Find Money When In College: Internship
Internships are a win-win for college students and the companies who hire them; students gain experience in their field of study before graduation, increasing their odds of landing a job after graduation, and the companies can harness the innovation and motivation that students bring to their first professional workplace. Students may spend a summer, take a semester off from school or both to work as an intern.
The experience can help ease the financial stress that second and third year students often feel, as personal savings are often depleted by this time and students may be struggling to pay for tuition, textbooks, rent and food. It can also ease burnout for students who are focused on a future career and may be frustrated by the theoretical approach common in the classroom. In addition, students get a valuable glimpse of work in their field, and if the job turns out to be the wrong fit, a student can decide to pursue a different focus or a different degree entirely. College degrees are expensive and time-consuming to earn, so be sure you know which one you want before you dedicate tens of thousands of dollars and several years of your life to it.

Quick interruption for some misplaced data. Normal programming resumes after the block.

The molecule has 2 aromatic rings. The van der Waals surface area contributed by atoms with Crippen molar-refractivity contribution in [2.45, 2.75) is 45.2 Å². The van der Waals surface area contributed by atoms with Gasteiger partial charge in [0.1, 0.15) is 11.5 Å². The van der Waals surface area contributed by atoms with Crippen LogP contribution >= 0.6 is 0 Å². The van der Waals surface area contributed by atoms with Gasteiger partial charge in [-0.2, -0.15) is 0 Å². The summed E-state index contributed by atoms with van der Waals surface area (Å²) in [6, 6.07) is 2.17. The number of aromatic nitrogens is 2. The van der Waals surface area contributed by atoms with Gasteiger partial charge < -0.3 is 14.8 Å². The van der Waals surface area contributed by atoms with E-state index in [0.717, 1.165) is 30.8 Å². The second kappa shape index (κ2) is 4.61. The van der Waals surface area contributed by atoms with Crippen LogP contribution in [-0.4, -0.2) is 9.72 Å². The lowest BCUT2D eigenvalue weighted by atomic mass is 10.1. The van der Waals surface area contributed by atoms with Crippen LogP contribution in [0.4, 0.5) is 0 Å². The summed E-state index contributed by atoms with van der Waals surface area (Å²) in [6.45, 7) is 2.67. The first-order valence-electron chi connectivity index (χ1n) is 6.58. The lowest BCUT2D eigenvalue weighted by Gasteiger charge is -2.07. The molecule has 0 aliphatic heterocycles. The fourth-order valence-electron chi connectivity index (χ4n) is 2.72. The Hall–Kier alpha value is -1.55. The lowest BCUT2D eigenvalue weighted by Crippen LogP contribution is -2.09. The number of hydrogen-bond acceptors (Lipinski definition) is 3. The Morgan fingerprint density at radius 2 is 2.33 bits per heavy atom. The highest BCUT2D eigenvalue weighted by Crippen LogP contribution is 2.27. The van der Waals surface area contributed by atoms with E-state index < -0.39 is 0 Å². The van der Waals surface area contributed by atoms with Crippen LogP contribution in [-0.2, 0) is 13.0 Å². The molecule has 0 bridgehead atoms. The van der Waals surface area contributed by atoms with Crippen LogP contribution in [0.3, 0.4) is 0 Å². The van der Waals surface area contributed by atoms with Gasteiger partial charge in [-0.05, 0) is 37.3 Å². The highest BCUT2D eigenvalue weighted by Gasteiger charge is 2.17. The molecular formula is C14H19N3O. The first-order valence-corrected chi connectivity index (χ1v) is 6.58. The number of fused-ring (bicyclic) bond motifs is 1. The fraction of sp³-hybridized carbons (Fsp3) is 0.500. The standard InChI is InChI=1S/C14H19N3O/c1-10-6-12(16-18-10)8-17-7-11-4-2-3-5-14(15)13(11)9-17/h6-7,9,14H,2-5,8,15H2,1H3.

Make Your Academics Pay for College
Imagine if your work enhanced your academic performance instead of competing with it for your time and attention. You could become a teaching assistant or tutor if you excel in a subject and enjoy working with other students. Grad students often earn tuition remission for teaching courses, while undergraduates are usually paid directly for their work. Tutors may work privately or for the university, working flexible hours or on a set schedule.
Since you attend all your scheduled lectures and take neat, detailed notes (of course you do, right?), you could be getting paid to share. Some schools hire students to take notes, usually as an aid to students with disabilities. Sites like Notehall, StudyBlue and ShareNotes pay contributors as well. You can even start small by offering notes for sale for a few classmates and gradually build your customer base. You’ll gain business experience and networking skills that you couldn’t find in a book or on a test.
Higher education is an expensive pursuit, but it is an investment. Millions of high school graduates and nontraditional students head off to college every year, hoping that the benefits after graduation will far outweigh the costs. Don’t get so caught up in money worries that you lose focus on why you’re there: for an education that will eventually help you achieve a financially secure future. Get the most from the education you’re paying for.